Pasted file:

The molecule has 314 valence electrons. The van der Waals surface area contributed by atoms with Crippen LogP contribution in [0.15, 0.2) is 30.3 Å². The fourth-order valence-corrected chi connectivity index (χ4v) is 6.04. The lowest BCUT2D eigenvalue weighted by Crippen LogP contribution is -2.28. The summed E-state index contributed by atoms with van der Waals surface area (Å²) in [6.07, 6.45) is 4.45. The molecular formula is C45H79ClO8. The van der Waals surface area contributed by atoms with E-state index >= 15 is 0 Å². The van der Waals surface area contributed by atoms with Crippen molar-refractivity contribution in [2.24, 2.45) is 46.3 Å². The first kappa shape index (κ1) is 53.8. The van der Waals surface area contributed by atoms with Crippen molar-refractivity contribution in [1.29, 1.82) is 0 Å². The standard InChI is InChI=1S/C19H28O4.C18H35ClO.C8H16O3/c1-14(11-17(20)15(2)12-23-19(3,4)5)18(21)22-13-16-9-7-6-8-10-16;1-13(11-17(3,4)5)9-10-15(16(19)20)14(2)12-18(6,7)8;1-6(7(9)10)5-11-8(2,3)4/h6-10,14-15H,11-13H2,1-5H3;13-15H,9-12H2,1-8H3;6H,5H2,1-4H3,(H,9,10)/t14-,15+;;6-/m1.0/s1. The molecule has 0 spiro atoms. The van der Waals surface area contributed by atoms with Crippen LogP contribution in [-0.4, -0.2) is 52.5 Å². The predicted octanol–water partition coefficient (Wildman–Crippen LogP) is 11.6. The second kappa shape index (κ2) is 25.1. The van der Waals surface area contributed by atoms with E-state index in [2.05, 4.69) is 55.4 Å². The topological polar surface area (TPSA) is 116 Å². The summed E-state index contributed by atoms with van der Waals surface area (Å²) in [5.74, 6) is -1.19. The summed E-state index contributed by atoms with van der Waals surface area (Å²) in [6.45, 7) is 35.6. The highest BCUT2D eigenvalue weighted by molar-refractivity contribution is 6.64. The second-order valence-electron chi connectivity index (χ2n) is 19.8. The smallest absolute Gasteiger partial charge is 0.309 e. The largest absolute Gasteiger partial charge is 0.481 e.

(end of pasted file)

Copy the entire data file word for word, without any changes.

The molecule has 314 valence electrons. The van der Waals surface area contributed by atoms with Crippen LogP contribution in [0.15, 0.2) is 30.3 Å². The fourth-order valence-corrected chi connectivity index (χ4v) is 6.04. The lowest BCUT2D eigenvalue weighted by Crippen LogP contribution is -2.28. The summed E-state index contributed by atoms with van der Waals surface area (Å²) in [6.07, 6.45) is 4.45. The molecular formula is C45H79ClO8. The van der Waals surface area contributed by atoms with E-state index >= 15 is 0 Å². The van der Waals surface area contributed by atoms with Crippen molar-refractivity contribution in [2.24, 2.45) is 46.3 Å². The first kappa shape index (κ1) is 53.8. The van der Waals surface area contributed by atoms with Crippen molar-refractivity contribution in [1.29, 1.82) is 0 Å². The standard InChI is InChI=1S/C19H28O4.C18H35ClO.C8H16O3/c1-14(11-17(20)15(2)12-23-19(3,4)5)18(21)22-13-16-9-7-6-8-10-16;1-13(11-17(3,4)5)9-10-15(16(19)20)14(2)12-18(6,7)8;1-6(7(9)10)5-11-8(2,3)4/h6-10,14-15H,11-13H2,1-5H3;13-15H,9-12H2,1-8H3;6H,5H2,1-4H3,(H,9,10)/t14-,15+;;6-/m1.0/s1. The molecule has 0 spiro atoms. The van der Waals surface area contributed by atoms with Crippen LogP contribution in [-0.4, -0.2) is 52.5 Å². The predicted octanol–water partition coefficient (Wildman–Crippen LogP) is 11.6. The second kappa shape index (κ2) is 25.1. The van der Waals surface area contributed by atoms with E-state index in [2.05, 4.69) is 55.4 Å². The topological polar surface area (TPSA) is 116 Å². The summed E-state index contributed by atoms with van der Waals surface area (Å²) in [5.74, 6) is -1.19. The summed E-state index contributed by atoms with van der Waals surface area (Å²) in [6.45, 7) is 35.6. The highest BCUT2D eigenvalue weighted by molar-refractivity contribution is 6.64. The second-order valence-electron chi connectivity index (χ2n) is 19.8. The smallest absolute Gasteiger partial charge is 0.309 e. The largest absolute Gasteiger partial charge is 0.481 e.